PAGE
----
The Boston Globe is adding a stand-alone eight-page Business section in December and hiring additional staff. “We’ve got everything but a new name, which is currently, to my chagrin, ‘Business,'” Globe editor Brian McGrory writes in a memo. “Please offer better ideas.”
He adds: “We’re aiming to make our business coverage a signature part of the Globe, both in print and online, which shouldn’t be hard, given that we’re starting from a very strong position.”
From: McGrory, Brian
Date: Thu, Nov 13, 2014 at 3:07 PM
Subject: The Business section
We’d like to fill you in on some terrific developments in our Business department, all of them designed to build on the exceptional work that went into our Market Basket coverage and so many other news and enterprise stories over the past year.
First, we’re reconfiguring the paper to give Business its own section front on Tuesdays through Fridays, starting the first week of December. In fact, Business will get a free-standing eight-page section, somewhere between Metro and Sports. We’ve worked with Mark Morrow and Dan Zedek, as well as an entire team of creative editors and reporters, to conceive a bold new approach to business coverage, both in form and function. There’ll be a more contemporary look, a plethora of new features, and a renewed commitment to the most insightful and energetic business coverage in New England. We’ve got everything but a new name, which is currently, to my chagrin, “Business.” Please offer better ideas./CONTINUES Read More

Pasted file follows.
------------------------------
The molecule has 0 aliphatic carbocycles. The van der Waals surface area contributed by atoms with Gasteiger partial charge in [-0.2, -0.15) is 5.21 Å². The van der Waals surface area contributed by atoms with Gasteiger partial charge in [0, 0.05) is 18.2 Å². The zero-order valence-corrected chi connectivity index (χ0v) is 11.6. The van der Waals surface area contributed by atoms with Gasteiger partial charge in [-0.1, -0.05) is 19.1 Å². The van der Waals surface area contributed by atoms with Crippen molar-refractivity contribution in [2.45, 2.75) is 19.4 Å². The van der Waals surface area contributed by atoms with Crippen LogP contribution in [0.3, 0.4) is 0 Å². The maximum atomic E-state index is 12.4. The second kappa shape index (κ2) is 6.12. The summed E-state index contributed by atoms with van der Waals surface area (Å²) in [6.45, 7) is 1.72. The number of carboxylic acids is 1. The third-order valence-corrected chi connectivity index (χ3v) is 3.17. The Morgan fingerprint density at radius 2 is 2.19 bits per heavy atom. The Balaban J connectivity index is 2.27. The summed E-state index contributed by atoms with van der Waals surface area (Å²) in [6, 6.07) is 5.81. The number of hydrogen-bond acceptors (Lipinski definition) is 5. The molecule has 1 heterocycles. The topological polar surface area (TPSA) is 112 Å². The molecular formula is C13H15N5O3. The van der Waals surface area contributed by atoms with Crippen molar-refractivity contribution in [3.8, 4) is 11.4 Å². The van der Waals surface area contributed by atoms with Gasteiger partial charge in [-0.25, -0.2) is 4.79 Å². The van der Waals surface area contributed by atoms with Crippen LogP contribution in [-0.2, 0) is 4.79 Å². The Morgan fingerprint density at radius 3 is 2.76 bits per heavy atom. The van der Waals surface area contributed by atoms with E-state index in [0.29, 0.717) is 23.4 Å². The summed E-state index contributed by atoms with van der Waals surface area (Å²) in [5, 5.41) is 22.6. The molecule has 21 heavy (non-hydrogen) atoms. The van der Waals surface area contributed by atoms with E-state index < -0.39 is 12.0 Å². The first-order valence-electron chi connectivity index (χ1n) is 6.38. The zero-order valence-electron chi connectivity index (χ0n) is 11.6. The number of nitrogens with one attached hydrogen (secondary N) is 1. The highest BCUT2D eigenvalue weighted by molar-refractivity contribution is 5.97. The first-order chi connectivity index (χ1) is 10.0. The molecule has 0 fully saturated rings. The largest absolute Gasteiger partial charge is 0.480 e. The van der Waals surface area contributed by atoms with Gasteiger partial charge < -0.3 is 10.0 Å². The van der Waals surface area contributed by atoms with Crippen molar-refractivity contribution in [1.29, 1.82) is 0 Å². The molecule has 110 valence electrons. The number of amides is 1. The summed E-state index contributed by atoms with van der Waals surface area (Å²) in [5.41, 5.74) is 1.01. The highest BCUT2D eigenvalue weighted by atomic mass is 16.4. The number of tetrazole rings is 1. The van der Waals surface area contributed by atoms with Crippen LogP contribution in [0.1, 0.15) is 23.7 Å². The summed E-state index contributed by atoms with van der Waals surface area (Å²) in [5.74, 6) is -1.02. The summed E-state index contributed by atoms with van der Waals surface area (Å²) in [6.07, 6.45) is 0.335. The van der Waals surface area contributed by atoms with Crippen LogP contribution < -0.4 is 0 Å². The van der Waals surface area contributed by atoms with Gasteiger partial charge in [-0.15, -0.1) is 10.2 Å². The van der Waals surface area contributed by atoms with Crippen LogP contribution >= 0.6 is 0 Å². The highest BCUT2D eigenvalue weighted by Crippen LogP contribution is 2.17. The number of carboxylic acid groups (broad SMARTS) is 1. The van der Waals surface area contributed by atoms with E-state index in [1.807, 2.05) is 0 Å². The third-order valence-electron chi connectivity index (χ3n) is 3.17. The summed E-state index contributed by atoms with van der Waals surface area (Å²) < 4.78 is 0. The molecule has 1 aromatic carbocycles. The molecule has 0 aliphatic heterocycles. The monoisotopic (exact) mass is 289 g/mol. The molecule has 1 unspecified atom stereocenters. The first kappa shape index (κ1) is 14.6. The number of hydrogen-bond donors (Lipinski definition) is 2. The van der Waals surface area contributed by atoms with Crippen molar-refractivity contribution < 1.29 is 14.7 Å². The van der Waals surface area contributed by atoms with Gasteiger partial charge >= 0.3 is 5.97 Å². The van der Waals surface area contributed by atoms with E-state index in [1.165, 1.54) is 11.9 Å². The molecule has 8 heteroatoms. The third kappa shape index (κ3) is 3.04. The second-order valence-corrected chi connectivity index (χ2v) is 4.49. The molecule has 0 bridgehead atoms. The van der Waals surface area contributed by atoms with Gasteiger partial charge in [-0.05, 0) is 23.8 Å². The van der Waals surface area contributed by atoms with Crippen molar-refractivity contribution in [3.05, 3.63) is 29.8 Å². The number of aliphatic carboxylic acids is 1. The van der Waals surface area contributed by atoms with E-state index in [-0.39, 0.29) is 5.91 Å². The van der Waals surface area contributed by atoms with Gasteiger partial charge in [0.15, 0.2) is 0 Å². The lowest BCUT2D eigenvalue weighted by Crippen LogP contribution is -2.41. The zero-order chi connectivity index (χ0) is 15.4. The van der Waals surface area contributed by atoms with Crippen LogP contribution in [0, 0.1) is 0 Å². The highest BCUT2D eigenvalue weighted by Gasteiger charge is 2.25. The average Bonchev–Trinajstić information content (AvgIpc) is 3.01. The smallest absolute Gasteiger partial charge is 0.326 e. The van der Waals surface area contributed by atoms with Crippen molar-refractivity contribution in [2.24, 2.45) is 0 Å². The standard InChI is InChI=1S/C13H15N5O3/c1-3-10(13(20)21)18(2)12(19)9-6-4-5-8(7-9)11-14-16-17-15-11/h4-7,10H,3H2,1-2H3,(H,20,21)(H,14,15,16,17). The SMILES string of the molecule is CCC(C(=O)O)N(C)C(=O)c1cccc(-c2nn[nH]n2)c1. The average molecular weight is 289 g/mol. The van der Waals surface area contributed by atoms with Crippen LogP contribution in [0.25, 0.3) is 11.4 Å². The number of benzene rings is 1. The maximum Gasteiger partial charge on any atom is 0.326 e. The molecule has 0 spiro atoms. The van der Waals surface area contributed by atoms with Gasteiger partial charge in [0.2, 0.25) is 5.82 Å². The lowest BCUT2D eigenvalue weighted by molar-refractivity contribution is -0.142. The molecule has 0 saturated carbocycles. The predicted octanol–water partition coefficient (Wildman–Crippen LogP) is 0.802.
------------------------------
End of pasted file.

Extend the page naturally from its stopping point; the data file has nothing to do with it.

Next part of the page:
Romenesko reader Brig McCoy writes: “Seems strange that the local alt paper (The Pitch) ‘blacked out’ the billboard in question. Kansas City Star, on the other hand, printed the billboard as is.” (There’s a controversy over the city trying to have it removed to make way for a hotel.) I asked Pitch editor Scott Wilson about this and he wrote in an email: “It was a Sprint ad, and we simply didn’t want to seem to endorse or advertise for Sprint.”
I’ve seen similar ads in other papers, including ones here in Chicago, and can’t get worked up about them. “I generally defend these things,” writes journalism prof and media critic Dan Kennedy, “since I like it when news organizations find ways to make money. And it’s clearly labeled; it’s not at all deceptive. But still, this is a wow. If the Globe hasn’t crossed a line, perhaps it has moved the line past where we always thought it was.” | Another reaction.
Update: My Facebook commenters aren’t bothered, either.
Malcolm Gladwell tells Bloomberg TV that suspending Bill Simmons “was totally the wrong decision” by ESPN. “I thought that in the course of expressing their opinions, sports columnists are allowed to draw conclusions. Apparently not. Apparently you get suspended for that. I thought that was an embarrassingly low moment.”
Gladwell on the Amazon-Hachette war (transcript provided by Bloomberg TV):
It’s cost me a lot of money. That’s for sure. I mean, it breaks my heart a little. I had thought of Amazon as in partnership with writers. And for a company to try and make a business point by turning its back on – you know, I have sold through Amazon – millions of books. I have contributed mightily to their bottom line. I would have thought they would have seen me as an asset. I have brought people – me and other writers have brought people to their site in droves. And now they’ve, you know, turned on us. I mean, it – as – it is – to say the least, a puzzling strategy for a business – to turn on its assets. And – so I – yeah, I remain – I’m – I would love to have a conversation with Jeff Bezos about – you know, the self-destructive nature of this particular strategy.